It was recently brought to my attention that students in Malaysia's IPTS are will be required to undertake Islamic and Asian Civilisation Studies. In my professional opinion, it is a policy that does not reap many benefits (if any) for the future development of the country.
Malaysia's education system has been plagued with problems that have damaged the workforce development. Problems include:
1. High unemployment among fresh graduates - many employers are becoming unsatisfied with the quality of graduates. Many were found to lack communication, management and professional skills.
2. Lack in productivity - evidenced from the very low income that graduates are earning. Many graduates are employed to perform menial and unskilled jobs. Output per worker is small resulting in employers willing to pay less.
3. Workforce mismatch - The skills mismatch between employers and worker is one of many reasons leading to high graduate unemployment. Malaysia has produced many 'skilled' workers in IT, science, and professional graduates that were aimed to increase R&D and raise productivity in our key leading sectors (i.e. services, high-tech export manufacturing). However, the absence of quality leading institutions to absorb and lead such initiatives has resulted in high unemployment.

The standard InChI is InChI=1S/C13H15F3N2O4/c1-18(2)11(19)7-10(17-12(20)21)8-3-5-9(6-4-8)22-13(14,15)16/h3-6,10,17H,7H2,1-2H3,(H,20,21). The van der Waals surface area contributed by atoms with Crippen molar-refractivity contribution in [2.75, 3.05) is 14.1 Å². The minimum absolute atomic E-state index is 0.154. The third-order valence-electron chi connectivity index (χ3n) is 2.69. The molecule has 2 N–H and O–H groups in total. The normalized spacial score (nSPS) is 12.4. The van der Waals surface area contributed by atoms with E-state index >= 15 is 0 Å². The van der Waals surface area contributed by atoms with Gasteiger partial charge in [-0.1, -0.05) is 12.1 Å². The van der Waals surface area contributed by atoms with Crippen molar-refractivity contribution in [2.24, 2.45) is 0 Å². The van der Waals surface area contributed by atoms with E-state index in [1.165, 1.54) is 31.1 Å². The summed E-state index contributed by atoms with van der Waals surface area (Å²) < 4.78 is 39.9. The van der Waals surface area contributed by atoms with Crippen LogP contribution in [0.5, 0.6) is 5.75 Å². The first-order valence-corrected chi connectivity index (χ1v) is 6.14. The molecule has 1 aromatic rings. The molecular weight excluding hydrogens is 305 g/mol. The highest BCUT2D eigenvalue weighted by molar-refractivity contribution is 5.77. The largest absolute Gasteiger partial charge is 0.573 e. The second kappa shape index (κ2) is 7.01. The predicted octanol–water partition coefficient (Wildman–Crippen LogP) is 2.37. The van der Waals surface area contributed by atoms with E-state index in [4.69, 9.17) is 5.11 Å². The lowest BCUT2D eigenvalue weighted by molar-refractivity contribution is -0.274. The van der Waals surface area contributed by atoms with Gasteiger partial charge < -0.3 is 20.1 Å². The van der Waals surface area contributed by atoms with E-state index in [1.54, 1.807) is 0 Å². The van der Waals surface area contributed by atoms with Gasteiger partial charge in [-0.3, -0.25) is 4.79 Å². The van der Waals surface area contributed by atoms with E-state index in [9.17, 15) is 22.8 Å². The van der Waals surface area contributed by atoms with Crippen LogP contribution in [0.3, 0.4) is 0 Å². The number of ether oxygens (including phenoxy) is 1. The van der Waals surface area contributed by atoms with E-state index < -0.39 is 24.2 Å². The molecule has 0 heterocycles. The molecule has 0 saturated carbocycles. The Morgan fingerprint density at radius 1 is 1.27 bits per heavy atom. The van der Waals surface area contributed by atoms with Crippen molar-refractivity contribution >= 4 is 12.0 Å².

4. Irrelevant education provision - One important lesson any workforce policy makers need to understand is that the aim of an IPTS is to increase student enrolments and business profits. It is not in their business plan to develop the right workforce/graduates that will magically chart a strategic development policy for the country. Hence, workforce facilitation / intervention is extremely important. Singapore workforce development model is an example of a strategic plan to deliver the right workforce education to in line with the country's development plan.
5. Skewed selection of students - One of the key to increase productivity is to let student work on their natural strengths. Not all the brightest students in the country are given opportunities to study course of their choice. Many bright students lack the financial means to undertake courses of their choice, although they are most likely to succeed and advance further in their fields. However, the non-meritocratic way of awarding scholarships and university entrants have led to the second- or third-best in line undertaking enrolments in prime subjects. Problem is the country will experience a brain-drain, as seen through the many skilled and talented Malaysians living abroad. And the development of the country is left to the second- or third-best.
My point is there are so many workforce issues to consider in the country. Making an argument to standardise education by introducing Titas should be among the least of the priority.